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Cancer. 2012 Jan 15;118(2):333-41. doi: 10.1002/cncr.26295. Epub 2011 Jun 29.

Underascertainment of radiotherapy receipt in Surveillance, Epidemiology, and End Results registry data.

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Department of Radiation Oncology, University of Michigan, Ann Arbor, Michigan 48109-5010, USA.



Surveillance, Epidemiology, and End Results (SEER) registry data have been used to suggest underuse and disparities in receipt of radiotherapy. Prior studies have cautioned that SEER may underascertain radiotherapy but lacked adequate representation to assess whether underascertainment varies by geography or patient sociodemographic characteristics. The authors sought to determine rates and correlates of underascertainment of radiotherapy in recent SEER data.


The authors evaluated data from 2290 survey respondents with nonmetastatic breast cancer, aged 20 to 79 years, diagnosed from June of 2005 to February 2007 in Detroit and Los Angeles and reported to SEER registries (73% response rate). Survey responses regarding treatment and sociodemographic factors were merged with SEER data. The authors compared radiotherapy receipt as reported by patients versus SEER records. The authors then assessed correlates of radiotherapy underascertainment in SEER.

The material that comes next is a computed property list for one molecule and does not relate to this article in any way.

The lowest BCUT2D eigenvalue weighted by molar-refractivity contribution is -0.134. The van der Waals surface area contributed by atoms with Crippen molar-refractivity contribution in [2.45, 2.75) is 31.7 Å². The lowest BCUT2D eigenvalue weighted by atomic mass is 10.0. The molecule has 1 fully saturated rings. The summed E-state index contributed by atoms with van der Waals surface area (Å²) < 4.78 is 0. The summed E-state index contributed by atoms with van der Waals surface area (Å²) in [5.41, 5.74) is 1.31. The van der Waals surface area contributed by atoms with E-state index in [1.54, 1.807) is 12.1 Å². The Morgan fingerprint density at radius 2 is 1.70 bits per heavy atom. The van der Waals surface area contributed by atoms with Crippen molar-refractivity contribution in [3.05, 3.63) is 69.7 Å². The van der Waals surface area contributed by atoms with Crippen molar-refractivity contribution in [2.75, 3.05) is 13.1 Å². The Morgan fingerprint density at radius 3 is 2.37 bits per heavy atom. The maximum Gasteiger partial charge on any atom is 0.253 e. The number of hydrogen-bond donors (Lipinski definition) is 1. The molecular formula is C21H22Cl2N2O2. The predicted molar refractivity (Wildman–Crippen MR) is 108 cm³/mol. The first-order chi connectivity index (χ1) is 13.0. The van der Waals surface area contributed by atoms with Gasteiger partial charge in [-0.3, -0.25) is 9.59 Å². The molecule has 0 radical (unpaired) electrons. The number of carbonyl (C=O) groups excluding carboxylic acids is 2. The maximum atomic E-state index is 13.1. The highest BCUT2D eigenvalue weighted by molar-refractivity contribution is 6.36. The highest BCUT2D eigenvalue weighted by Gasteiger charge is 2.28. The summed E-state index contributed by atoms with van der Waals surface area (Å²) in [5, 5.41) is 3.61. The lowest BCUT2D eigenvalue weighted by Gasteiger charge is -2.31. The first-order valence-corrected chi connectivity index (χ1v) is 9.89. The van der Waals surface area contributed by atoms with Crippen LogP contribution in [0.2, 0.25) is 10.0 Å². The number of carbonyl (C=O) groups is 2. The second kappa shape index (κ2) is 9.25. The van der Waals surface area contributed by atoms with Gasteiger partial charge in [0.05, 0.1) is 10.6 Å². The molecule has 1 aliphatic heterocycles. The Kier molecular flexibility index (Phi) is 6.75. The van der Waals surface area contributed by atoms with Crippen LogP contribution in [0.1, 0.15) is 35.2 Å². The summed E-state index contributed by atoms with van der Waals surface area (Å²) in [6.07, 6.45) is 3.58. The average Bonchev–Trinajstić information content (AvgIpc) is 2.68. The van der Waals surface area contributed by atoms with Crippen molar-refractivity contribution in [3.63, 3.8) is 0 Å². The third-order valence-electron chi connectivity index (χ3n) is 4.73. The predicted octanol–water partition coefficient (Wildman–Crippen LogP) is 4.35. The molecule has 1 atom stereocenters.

Of 1292 patients who reported receiving radiotherapy, 273 were coded as not receiving radiotherapy in SEER (underascertained). Underascertainment was more common in Los Angeles than in Detroit (32.0% vs 11.25%, P < .001). On multivariate analysis, radiotherapy underascertainment was significantly associated in each registry (Los Angeles, Detroit) with stage (P = .008, P = .026), income (P < .001, P = .050), mastectomy receipt (P < .001, P < .001), chemotherapy receipt (P < .001, P = .045), and diagnosis at a hospital that was not accredited by the American College of Surgeons (P < .001, P < .001). In Los Angeles, additional significant variables included younger age (P < .001), nonprivate insurance (P < .001), and delayed receipt of radiotherapy (P < .001).


SEER registry data as currently collected may not be an appropriate source for documentation of rates of radiotherapy receipt or investigation of geographic variation in the radiation treatment of breast cancer.

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